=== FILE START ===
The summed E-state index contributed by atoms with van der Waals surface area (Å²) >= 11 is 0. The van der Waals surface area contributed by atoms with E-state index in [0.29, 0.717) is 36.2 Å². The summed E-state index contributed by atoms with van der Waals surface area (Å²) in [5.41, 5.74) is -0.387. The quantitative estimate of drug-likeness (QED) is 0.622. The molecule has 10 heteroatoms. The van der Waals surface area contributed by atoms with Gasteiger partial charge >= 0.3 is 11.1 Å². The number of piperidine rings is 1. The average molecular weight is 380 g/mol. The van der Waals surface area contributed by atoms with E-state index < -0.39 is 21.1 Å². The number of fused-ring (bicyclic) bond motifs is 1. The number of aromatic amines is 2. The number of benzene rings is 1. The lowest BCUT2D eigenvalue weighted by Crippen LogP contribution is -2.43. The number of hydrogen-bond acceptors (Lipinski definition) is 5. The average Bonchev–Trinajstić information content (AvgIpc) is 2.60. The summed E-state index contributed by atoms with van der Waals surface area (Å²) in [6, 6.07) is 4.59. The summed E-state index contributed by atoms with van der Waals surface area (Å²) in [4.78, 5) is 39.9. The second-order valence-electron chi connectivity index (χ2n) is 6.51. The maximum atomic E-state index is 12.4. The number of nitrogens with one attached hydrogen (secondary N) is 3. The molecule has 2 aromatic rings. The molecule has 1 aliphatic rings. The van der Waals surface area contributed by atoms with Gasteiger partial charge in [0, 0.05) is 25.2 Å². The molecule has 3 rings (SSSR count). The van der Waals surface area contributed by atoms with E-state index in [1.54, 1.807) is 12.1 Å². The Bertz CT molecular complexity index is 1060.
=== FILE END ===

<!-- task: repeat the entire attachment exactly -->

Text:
The summed E-state index contributed by atoms with van der Waals surface area (Å²) >= 11 is 0. The van der Waals surface area contributed by atoms with E-state index in [0.29, 0.717) is 36.2 Å². The summed E-state index contributed by atoms with van der Waals surface area (Å²) in [5.41, 5.74) is -0.387. The quantitative estimate of drug-likeness (QED) is 0.622. The molecule has 10 heteroatoms. The van der Waals surface area contributed by atoms with Gasteiger partial charge >= 0.3 is 11.1 Å². The number of piperidine rings is 1. The average molecular weight is 380 g/mol. The van der Waals surface area contributed by atoms with E-state index < -0.39 is 21.1 Å². The number of fused-ring (bicyclic) bond motifs is 1. The number of aromatic amines is 2. The number of benzene rings is 1. The lowest BCUT2D eigenvalue weighted by Crippen LogP contribution is -2.43. The number of hydrogen-bond acceptors (Lipinski definition) is 5. The average Bonchev–Trinajstić information content (AvgIpc) is 2.60. The summed E-state index contributed by atoms with van der Waals surface area (Å²) in [6, 6.07) is 4.59. The summed E-state index contributed by atoms with van der Waals surface area (Å²) in [4.78, 5) is 39.9. The second-order valence-electron chi connectivity index (χ2n) is 6.51. The maximum atomic E-state index is 12.4. The number of nitrogens with one attached hydrogen (secondary N) is 3. The molecule has 2 aromatic rings. The molecule has 1 aliphatic rings. The van der Waals surface area contributed by atoms with Gasteiger partial charge in [0, 0.05) is 25.2 Å². The molecule has 3 rings (SSSR count). The van der Waals surface area contributed by atoms with E-state index in [1.54, 1.807) is 12.1 Å². The Bertz CT molecular complexity index is 1060.